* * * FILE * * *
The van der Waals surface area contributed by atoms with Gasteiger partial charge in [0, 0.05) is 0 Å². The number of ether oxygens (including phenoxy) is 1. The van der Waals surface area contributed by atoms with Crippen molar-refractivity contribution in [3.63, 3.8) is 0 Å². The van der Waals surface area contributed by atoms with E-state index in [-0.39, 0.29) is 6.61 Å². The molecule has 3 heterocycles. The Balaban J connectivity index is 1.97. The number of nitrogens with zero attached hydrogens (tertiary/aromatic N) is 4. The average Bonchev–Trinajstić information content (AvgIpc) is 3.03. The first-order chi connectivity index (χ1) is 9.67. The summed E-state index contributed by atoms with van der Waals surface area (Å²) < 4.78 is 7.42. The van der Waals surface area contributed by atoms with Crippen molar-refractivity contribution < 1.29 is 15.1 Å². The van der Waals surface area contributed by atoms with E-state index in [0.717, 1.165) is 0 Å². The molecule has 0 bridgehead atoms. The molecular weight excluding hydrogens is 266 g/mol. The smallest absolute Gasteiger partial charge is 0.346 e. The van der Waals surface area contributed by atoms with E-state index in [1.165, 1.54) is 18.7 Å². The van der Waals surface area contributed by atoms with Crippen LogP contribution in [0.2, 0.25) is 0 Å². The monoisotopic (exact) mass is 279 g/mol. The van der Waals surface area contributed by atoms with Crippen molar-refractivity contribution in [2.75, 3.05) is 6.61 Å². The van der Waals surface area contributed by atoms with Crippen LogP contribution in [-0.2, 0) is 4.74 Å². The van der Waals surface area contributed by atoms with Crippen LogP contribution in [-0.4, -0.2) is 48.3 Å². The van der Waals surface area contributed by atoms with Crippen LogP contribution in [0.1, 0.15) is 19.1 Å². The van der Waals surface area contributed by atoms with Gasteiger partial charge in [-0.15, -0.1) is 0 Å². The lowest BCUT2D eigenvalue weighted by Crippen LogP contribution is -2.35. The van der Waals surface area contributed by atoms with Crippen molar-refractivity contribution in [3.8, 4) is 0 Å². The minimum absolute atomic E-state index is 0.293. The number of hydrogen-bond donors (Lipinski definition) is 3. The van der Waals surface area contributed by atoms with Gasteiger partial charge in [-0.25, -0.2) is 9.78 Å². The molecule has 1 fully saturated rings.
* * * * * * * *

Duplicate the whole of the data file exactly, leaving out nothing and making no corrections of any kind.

The van der Waals surface area contributed by atoms with Gasteiger partial charge in [0, 0.05) is 0 Å². The number of ether oxygens (including phenoxy) is 1. The van der Waals surface area contributed by atoms with Crippen molar-refractivity contribution in [3.63, 3.8) is 0 Å². The van der Waals surface area contributed by atoms with E-state index in [-0.39, 0.29) is 6.61 Å². The molecule has 3 heterocycles. The Balaban J connectivity index is 1.97. The number of nitrogens with zero attached hydrogens (tertiary/aromatic N) is 4. The average Bonchev–Trinajstić information content (AvgIpc) is 3.03. The first-order chi connectivity index (χ1) is 9.67. The summed E-state index contributed by atoms with van der Waals surface area (Å²) < 4.78 is 7.42. The van der Waals surface area contributed by atoms with Crippen molar-refractivity contribution < 1.29 is 15.1 Å². The van der Waals surface area contributed by atoms with E-state index in [0.717, 1.165) is 0 Å². The molecule has 0 bridgehead atoms. The molecular weight excluding hydrogens is 266 g/mol. The smallest absolute Gasteiger partial charge is 0.346 e. The van der Waals surface area contributed by atoms with E-state index in [1.165, 1.54) is 18.7 Å². The van der Waals surface area contributed by atoms with Crippen LogP contribution in [0.2, 0.25) is 0 Å². The monoisotopic (exact) mass is 279 g/mol. The van der Waals surface area contributed by atoms with Crippen molar-refractivity contribution in [2.75, 3.05) is 6.61 Å². The van der Waals surface area contributed by atoms with Crippen LogP contribution in [-0.2, 0) is 4.74 Å². The van der Waals surface area contributed by atoms with Crippen LogP contribution in [-0.4, -0.2) is 48.3 Å². The van der Waals surface area contributed by atoms with Crippen LogP contribution in [0.1, 0.15) is 19.1 Å². The van der Waals surface area contributed by atoms with Gasteiger partial charge in [-0.15, -0.1) is 0 Å². The lowest BCUT2D eigenvalue weighted by Crippen LogP contribution is -2.35. The van der Waals surface area contributed by atoms with Crippen molar-refractivity contribution in [3.8, 4) is 0 Å². The minimum absolute atomic E-state index is 0.293. The number of hydrogen-bond donors (Lipinski definition) is 3. The van der Waals surface area contributed by atoms with Gasteiger partial charge in [-0.25, -0.2) is 9.78 Å². The molecule has 1 fully saturated rings.